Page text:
The T1 power supply rating of 81-100 VA is the same as 81-100 watts (volts times amps is watts). So I consider T1 maximum power draw 100 watts.
So based on these official specs this setup presents a maximum draw of 300 watts. A good rule of thumb for an inverter would be to oversize by at least a factor of two so at least 600 watts for the inverter.
Keep in mind official specs can be conservative (as Tom's lower wattage numbers show). Feel free to measure your power draw at home using regular utility and/or inverter power. If you have access to a kill-a-watt or similar, it will tell you how much power in watts your Compact and T1 are drawing with your sources at your levels. Sometimes real world testing is best.
Thanks and good luck!
MattS-at-Bose MattS-at-Bose


Channel 1

Compact Channel 1

Question: Channel One on the L1® Compact seems noisy.

Response from Craig-at-Bose

First and most importantly, please make sure that you have a microphone connected when you turn up the Channel 1 Volume control. As other members of the community pointed out, when the Channel 1 Volume control is set to 12:00 o'clock the system is extremely loud. Below are some additional details as well as guidelines for adjusting your levels. Please read through my post and let me know if you have any further questions.

We’ve designed the L1® Compact with the goal of providing a simple user interface for both musicians and general purpose users. You will notice there is volume control for each Channel but no overall Master volume. This means that the power amp section is always at full gain. In this configuration the Channel  and Channel 2 volume controls are effectively acting as trim controls. The benefit of a trim control is that you don’t need to significant gain in order to drive the L1® Compact to full output.

The L1® Compact microphone channel is designed to work with a wide range of hand held microphones from popular microphones like a Shure Beta 58A all the way to lower sensitivity microphones like the Sennheiser e8155. As you may know sensitivity can vary between microphones so we’ve elected to include a higher amount of gain on the microphone channel.

In order to maximize signal to noise (when using the L1® Compact Channel One microphone channel) we recommend that you determine the loudest level that is required for your room/application and follow the steps below.

  1. Plug in your microphone to Channel 1
  2. Turn the L1® Compact Channel 1 Volume / Trim to 9 o’clock
  3. Speak into the microphone at your loudest volume and softest volume
  4. Adjust the Channel 1 Volume / Trim control to a setting that will work for your loud and soft vocal passages.
  5. Remember since this is effectively a trim control (and the master is at full) you don’t need to build additional headroom into the system.
  6. Additional tip: In most cases, the Channel 1 Microphone Preamp has more gain than you will ever need, so if you don’t need the extra gain, don’t use it as it will only introduce noise.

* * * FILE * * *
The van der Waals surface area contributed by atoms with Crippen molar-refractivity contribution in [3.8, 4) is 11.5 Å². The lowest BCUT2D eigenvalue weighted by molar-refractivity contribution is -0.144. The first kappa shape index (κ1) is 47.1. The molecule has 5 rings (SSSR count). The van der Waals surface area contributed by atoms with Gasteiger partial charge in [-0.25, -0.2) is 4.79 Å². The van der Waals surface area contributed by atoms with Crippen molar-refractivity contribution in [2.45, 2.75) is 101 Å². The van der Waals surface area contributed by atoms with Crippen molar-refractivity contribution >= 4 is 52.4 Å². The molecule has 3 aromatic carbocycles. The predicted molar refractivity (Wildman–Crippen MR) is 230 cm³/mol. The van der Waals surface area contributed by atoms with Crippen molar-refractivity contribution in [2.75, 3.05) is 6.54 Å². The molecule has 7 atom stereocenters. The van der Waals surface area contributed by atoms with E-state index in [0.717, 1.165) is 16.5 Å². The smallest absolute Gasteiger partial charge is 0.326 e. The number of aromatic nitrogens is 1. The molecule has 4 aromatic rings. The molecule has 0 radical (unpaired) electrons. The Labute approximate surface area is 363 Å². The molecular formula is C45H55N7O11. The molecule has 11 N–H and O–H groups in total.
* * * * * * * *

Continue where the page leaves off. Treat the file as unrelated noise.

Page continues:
Thanks, Craig

Craig-at-Bose on the Forum


Channel 2

The Compact is different from the Model 1S and Model II because it can accept stereo inputs on the Channel 2 1/8" and RCA inputs.

Stereo Inputs on Compact Channel 2

If have RCA outputs from your mixer you can connect to the Compact Channel 2 RCA inputs. It's likely that the RCA outputs on the mixer are recording outputs and you may have control the output level separate from the mixer master faders. Please see your manual for details.

If you have a way to convert the mixer stereo output to 1/8" stereo jack then you can connect to Compact Channel 2 1/8" stereo input.

Compact Stereo Mixer.png

Use a cable like this from your backing track source (iPod, Computer, CD / DVD player)

Click for details
Click picture for details

or if your cable has RCA (phono) jacks you can use a cable like this.

Click for details
Click picture for details

Mono Input on Compact Channel 2

{{#Click:L1®_Compact#Channel_2|Image:Compact Channel 2 Line Level2.png|Compact Channel 2 Input}}

Start with the Volume set straight up and adjust so that you get a solid green signal. If you see red, turn the trim down.

The ¼ inch jack input accepts a balanced or unbalanced connection.

Compact Channel 2 Balanced.png

Compact Channel 2.png


Can a stereo signal be used with the ¼ inch jack input?

A ¼ inch Tip-Ring-Sleeve connector carrying a stereo signal should not be used with the analog input on the L1® Compact.

Even though a ¼ inch Tip-Ring-Sleeve connector can carry a stereo signal this is not how this physical connection is used on the L1® Compact.

The ¼ inch jack input on the L1® Compact is balanced, and will therefore subtract the Left and Right signals on a stereo cable and you will hear almost no signal in the L1® Compact.

TRSfromStereoRCACompact2.png

TRSfromStereo14Compact2.png


StereoSourceToCompact2.png


The 1/8 inch jack is STEREO not Balanced

The L1® Compact Channel 2: 1/8-inch jack is STEREO not BALANCED.

The written documentation is incorrect. It says:

1/8-inch stereo input - Balanced analog input for connecting audio sources such as portable mp3 players, satellite radio, laptop computers, video projectors, and smart boards.

Correction

1/8-inch stereo input - Balanced Stereo analog input for connecting audio sources such as portable mp3 players, satellite radio, laptop computers, video projectors, and smart boards.

Source Neil-at-Bose



Line Out

CompactLineOut.gif

Rear panel outputs

¼-inch output – Mono analog output that accepts either ¼ inch TRS balanced or TS unbalanced cables. Can be used to link multiple L1® Compact systems together by connecting the ¼-inch output from one L1® Compact system to the ¼-inch input (Channel 2) on a second L1® Compact system. This will provide additional coverage in larger spaces. You can also use the ¼-inch output to connect to a house PA system and use the L1® Compact system as your personal monitor.